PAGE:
Admiral Beverage, the Worland-based company that manufactures Pepsi products for a large portion of the Mountain West, is suing PepsiCo in federal court, claiming that the soft drink giant breached a contract in pulling Admiral's ability to exclusively manufacture an energy drink.

Specifically, the lawsuit claims that PepsiCo took away Admiral's exclusivity right to a market consisting of parts or all of Wyoming, Utah, Montana and Idaho after Admiral executives refused to sign an E-Commerce agreement which would authorize PepsiCo to sell its brand to online retailers like Amazon. Those online retailers would then be allowed to sell Pepsi brands to online consumers located in the bottlers' exclusive territories.

The agreement, the suit claims, would also rid Admiral of its ability to set prices for online sales within its exclusive markets.

Admiral is seeking a preliminary injunction in order to maintain its exclusivity rights.

According to the lawsuit, Admiral Beverage refused to sign that agreement and as a result, PepsiCo retaliated by improperly terminating Admiral's exclusive distribution agreement for Rockstar Energy drinks effective August 10.

"PepsiCo's termination comes on the heels of Admiral delivering a 27% sales increase of Rockstar in June 2020," the suit states. "PepsiCo's retaliation occurred after PepsiCo made repeated assurances to Admiral Beverage that it would honor Admiral Beverage's existing Rockstar distribution agreement through 2023 and after PepsiCo had already notified all of Admiral Beverage's customers that Admiral would continue to serve as the exclusive distributor of Rockstar products in its territories."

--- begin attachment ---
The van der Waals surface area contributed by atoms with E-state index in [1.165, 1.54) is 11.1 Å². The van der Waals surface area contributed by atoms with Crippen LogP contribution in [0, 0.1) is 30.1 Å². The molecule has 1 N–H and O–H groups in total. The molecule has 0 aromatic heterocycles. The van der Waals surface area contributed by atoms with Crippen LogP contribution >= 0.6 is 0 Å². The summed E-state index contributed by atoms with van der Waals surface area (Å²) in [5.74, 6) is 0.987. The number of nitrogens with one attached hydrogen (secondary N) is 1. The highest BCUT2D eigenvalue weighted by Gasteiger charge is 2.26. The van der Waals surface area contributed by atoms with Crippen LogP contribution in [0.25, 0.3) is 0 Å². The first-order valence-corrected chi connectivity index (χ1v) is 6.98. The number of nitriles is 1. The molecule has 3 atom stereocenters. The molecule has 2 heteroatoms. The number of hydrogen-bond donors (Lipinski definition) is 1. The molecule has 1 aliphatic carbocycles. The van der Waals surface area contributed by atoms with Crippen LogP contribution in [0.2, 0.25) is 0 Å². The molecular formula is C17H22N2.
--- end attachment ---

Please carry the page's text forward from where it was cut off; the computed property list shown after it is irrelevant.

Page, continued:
Admiral Beverage produces more than a million cases of Rockstar Energy products each year, according to the suit.

Further, the suit claims, Pepsi is attempting to "destroy" Admiral's longtime Rockstar business, which has enabled it to compete with Coca-Cola products in similar geographic markets.

The lawsuit claims PepsiCo is losing ground to its chief competitor, Coca-Cola and its foray into the online market is an attempt to make up that lost ground, which comes at Admiral Beverage's detriment.

In the late 1990s, the lawsuit says, PepsiCo executives developed a plan called "Project Bronco" which consisted of PepsiCo aggressively consolidating its existing U.S. bottling network.

But that consolidation strategy is harmful to interests of independent Pepsi bottlers like Admiral beverage and it jeopardizes their rights under exclusivity agreements, the lawsuit claims.

"Despite pursuing its consolidation strategy since the 1990s, in recent years, PepsiCo continues to lose handily to Coca-Cola in their longstanding competition for market share in the carbonated soft drink space," the lawsuit says. "For instance, in 2018, PepsiCo's revenue from beverage sales in North America fell $5.19 billion while Coca-Cola's leading 17.8% of market share for its flagship cola product remained unchanged."

In April 2020, PepsiCo reportedly issued slide presentations to its bottlers promoting new distribution agreements for the Bang and Rockstar energy drink lines along with the E-Commerce agreement. If bottlers could not sign one without signing the other, the lawsuit claims.

Further, Admiral has been a Rockstar distributor since 1997, though Pepsi only recently acquired the product this year. Rockstar has represented millions of dollars in profits each year to Admiral Beverage, the lawsuit states.

Admiral Beverage employs more than 2,000 people and sells roughly 65 different brands of bottled and canned beverages along with operating 35 facilities in the Mountain West.

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